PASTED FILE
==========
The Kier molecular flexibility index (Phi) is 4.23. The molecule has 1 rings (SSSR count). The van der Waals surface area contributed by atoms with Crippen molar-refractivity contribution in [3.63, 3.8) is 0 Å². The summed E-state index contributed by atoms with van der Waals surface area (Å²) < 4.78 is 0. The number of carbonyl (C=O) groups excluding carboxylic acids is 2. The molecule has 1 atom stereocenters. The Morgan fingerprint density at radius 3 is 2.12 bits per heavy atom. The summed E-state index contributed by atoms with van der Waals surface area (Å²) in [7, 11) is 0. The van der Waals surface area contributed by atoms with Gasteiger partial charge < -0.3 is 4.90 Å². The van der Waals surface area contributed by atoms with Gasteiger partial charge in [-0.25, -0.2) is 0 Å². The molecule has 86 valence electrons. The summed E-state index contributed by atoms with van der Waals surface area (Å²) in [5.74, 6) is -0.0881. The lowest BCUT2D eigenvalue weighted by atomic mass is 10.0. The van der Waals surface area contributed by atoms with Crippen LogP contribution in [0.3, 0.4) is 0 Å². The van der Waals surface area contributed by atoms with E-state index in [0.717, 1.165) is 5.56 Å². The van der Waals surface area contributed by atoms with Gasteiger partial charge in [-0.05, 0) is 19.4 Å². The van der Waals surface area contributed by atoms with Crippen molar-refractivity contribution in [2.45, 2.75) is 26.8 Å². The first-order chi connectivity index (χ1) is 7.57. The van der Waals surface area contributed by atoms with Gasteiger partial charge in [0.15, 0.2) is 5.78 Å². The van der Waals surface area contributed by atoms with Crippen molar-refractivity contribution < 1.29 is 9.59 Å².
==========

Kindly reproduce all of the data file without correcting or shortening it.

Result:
The Kier molecular flexibility index (Phi) is 4.23. The molecule has 1 rings (SSSR count). The van der Waals surface area contributed by atoms with Crippen molar-refractivity contribution in [3.63, 3.8) is 0 Å². The summed E-state index contributed by atoms with van der Waals surface area (Å²) < 4.78 is 0. The number of carbonyl (C=O) groups excluding carboxylic acids is 2. The molecule has 1 atom stereocenters. The Morgan fingerprint density at radius 3 is 2.12 bits per heavy atom. The summed E-state index contributed by atoms with van der Waals surface area (Å²) in [7, 11) is 0. The van der Waals surface area contributed by atoms with Gasteiger partial charge < -0.3 is 4.90 Å². The van der Waals surface area contributed by atoms with Gasteiger partial charge in [-0.25, -0.2) is 0 Å². The molecule has 86 valence electrons. The summed E-state index contributed by atoms with van der Waals surface area (Å²) in [5.74, 6) is -0.0881. The lowest BCUT2D eigenvalue weighted by atomic mass is 10.0. The van der Waals surface area contributed by atoms with Crippen LogP contribution in [0.3, 0.4) is 0 Å². The van der Waals surface area contributed by atoms with E-state index in [0.717, 1.165) is 5.56 Å². The van der Waals surface area contributed by atoms with Gasteiger partial charge in [-0.05, 0) is 19.4 Å². The van der Waals surface area contributed by atoms with Crippen molar-refractivity contribution in [2.45, 2.75) is 26.8 Å². The first-order chi connectivity index (χ1) is 7.57. The van der Waals surface area contributed by atoms with Gasteiger partial charge in [0.15, 0.2) is 5.78 Å². The van der Waals surface area contributed by atoms with Crippen molar-refractivity contribution < 1.29 is 9.59 Å².